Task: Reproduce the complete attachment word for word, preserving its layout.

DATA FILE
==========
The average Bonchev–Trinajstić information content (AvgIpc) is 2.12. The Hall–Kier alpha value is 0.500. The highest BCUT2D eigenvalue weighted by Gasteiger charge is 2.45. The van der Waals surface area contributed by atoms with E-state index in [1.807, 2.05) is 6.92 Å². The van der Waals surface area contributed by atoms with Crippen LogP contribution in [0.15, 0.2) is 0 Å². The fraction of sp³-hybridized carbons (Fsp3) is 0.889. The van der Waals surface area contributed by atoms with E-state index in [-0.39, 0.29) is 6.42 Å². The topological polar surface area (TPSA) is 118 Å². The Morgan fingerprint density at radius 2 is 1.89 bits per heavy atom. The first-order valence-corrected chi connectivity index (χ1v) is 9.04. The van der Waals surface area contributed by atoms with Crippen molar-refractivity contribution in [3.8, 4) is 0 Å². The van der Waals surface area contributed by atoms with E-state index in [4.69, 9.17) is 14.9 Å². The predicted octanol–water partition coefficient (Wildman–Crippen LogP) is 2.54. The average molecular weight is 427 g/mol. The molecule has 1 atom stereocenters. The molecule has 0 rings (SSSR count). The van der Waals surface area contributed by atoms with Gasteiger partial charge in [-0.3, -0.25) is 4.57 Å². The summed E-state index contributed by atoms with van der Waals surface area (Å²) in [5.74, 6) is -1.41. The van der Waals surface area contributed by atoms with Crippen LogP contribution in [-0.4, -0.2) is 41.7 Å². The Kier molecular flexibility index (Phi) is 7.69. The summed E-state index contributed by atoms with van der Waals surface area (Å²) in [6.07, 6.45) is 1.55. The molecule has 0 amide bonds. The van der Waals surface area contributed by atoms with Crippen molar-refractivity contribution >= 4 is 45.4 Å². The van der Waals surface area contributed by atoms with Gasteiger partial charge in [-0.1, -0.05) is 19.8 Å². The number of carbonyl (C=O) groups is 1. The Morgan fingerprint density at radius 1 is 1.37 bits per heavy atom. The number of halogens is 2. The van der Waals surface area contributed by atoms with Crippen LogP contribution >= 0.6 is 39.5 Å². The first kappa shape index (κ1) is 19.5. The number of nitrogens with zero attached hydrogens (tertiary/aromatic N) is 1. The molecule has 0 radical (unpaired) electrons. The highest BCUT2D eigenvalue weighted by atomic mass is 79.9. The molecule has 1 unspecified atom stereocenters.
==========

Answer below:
The average Bonchev–Trinajstić information content (AvgIpc) is 2.12. The Hall–Kier alpha value is 0.500. The highest BCUT2D eigenvalue weighted by Gasteiger charge is 2.45. The van der Waals surface area contributed by atoms with E-state index in [1.807, 2.05) is 6.92 Å². The van der Waals surface area contributed by atoms with Crippen LogP contribution in [0.15, 0.2) is 0 Å². The fraction of sp³-hybridized carbons (Fsp3) is 0.889. The van der Waals surface area contributed by atoms with E-state index in [-0.39, 0.29) is 6.42 Å². The topological polar surface area (TPSA) is 118 Å². The Morgan fingerprint density at radius 2 is 1.89 bits per heavy atom. The first-order valence-corrected chi connectivity index (χ1v) is 9.04. The van der Waals surface area contributed by atoms with Crippen molar-refractivity contribution in [3.8, 4) is 0 Å². The van der Waals surface area contributed by atoms with E-state index in [4.69, 9.17) is 14.9 Å². The predicted octanol–water partition coefficient (Wildman–Crippen LogP) is 2.54. The average molecular weight is 427 g/mol. The molecule has 1 atom stereocenters. The molecule has 0 rings (SSSR count). The van der Waals surface area contributed by atoms with Gasteiger partial charge in [-0.3, -0.25) is 4.57 Å². The summed E-state index contributed by atoms with van der Waals surface area (Å²) in [5.74, 6) is -1.41. The van der Waals surface area contributed by atoms with Crippen LogP contribution in [-0.4, -0.2) is 41.7 Å². The Kier molecular flexibility index (Phi) is 7.69. The summed E-state index contributed by atoms with van der Waals surface area (Å²) in [6.07, 6.45) is 1.55. The molecule has 0 amide bonds. The van der Waals surface area contributed by atoms with Crippen molar-refractivity contribution >= 4 is 45.4 Å². The van der Waals surface area contributed by atoms with Gasteiger partial charge in [-0.1, -0.05) is 19.8 Å². The number of carbonyl (C=O) groups is 1. The Morgan fingerprint density at radius 1 is 1.37 bits per heavy atom. The number of halogens is 2. The van der Waals surface area contributed by atoms with Crippen LogP contribution >= 0.6 is 39.5 Å². The first kappa shape index (κ1) is 19.5. The number of nitrogens with zero attached hydrogens (tertiary/aromatic N) is 1. The molecule has 0 radical (unpaired) electrons. The highest BCUT2D eigenvalue weighted by atomic mass is 79.9. The molecule has 1 unspecified atom stereocenters.